In Praise of the Unlinked Story Collection
Two New Collections Create Vast Moral Worlds
The short story, as a form, has plenty of defenders, who annually produce introductions to anthologies describing the form’s many difficulties and extolling its many virtues. Michael Chabon, in his 2005 introduction to The Best American Short Stories, writes, “The short story maps the most efficient path for spanning the chasm between two human skulls.” Lorrie Moore, in her 2004 introduction, says that a short story “sings and informs and blurts. It has nothing to lose.” Ali Smith, in (where else?) a short story from The First Person and Other Stories, employs numerous similes, including, “A short story is like a nymphomaniac because both like to sleep around—or get into lots of anthologies—but neither accepts money for the pleasure.”
Anthologies, for all their noble intent, seem to emphasize the individual story, but here I want to celebrate the collection, and not, as one might expect, interconnected collections. These latter books, to be sure, are a wonderful genre onto themselves, and they appeal to a part of us that desires unity, that wants disparate elements to come together to form a satisfying whole. Books like Olive Kitteridge by Elizabeth Strout, Late Lights by Kara Weiss, Egg Heaven by Robin Parks, and Turtleface and Beyond by Arthur Bradford use the same narrators, the same locations and the same geographies to create a variation on the novel. (In fact, some interconnected collections are simply marketed as novels, such as Bret Easton Ellis’s The Informers and Ayana Mathis’s The Twelve Tribes of Hattie, and why not? What truly defines a novel, anyway?)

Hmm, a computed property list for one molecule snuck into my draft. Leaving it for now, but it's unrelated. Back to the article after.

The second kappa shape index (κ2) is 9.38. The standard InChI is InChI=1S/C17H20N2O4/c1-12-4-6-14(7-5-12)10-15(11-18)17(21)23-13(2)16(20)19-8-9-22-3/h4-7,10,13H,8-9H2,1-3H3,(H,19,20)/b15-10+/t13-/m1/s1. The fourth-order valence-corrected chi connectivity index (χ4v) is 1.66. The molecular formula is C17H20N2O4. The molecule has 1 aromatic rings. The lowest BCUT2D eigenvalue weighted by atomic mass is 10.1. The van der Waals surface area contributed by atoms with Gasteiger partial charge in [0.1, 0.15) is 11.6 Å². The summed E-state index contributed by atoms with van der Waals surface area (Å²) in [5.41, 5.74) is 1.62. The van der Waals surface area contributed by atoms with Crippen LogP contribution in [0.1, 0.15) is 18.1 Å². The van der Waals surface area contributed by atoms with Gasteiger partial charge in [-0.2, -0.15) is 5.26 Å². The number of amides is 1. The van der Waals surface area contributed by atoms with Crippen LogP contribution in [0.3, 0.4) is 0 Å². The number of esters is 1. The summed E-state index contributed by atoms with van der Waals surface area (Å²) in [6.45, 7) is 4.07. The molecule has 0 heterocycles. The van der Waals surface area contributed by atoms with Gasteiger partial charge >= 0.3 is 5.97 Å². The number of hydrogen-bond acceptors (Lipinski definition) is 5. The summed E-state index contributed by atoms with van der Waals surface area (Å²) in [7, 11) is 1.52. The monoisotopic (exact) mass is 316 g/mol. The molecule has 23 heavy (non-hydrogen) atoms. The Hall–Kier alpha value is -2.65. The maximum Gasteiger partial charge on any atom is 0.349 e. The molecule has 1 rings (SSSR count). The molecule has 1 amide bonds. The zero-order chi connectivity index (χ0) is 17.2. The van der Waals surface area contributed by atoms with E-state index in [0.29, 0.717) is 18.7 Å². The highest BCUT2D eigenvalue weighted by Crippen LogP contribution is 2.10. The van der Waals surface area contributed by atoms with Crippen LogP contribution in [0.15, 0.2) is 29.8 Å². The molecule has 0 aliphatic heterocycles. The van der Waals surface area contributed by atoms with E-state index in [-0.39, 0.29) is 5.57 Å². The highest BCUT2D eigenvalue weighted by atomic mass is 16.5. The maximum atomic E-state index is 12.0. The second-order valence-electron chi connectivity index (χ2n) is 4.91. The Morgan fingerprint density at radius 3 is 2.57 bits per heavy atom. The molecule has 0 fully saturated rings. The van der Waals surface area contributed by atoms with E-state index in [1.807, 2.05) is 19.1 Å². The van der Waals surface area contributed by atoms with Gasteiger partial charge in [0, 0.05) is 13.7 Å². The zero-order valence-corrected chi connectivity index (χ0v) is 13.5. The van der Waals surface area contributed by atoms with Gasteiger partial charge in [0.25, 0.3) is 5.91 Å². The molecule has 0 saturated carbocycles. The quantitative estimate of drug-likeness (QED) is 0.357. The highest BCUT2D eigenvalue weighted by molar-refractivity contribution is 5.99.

But what I want to praise are collections in which the stories are unrelated, in which the characters are distinct, and the whole of the book isn’t a perfectly cohesive unit but is instead a messy depiction of numerous lives. Of course we assume that writers and publishers spend a lot of time organizing each story of a collection; we believe they try to create a thematic arc, a rhythm to the order, which hopefully makes the reading experience more consistent and enjoyable. But here’s the thing: this matters to me not at all. I do not need a collection to feel “cohesive,” nor do I spend too much time considering the order. Rather, what I adore is precisely the opposite: a rattling journey from plot to plot, from character to character, from idea to idea.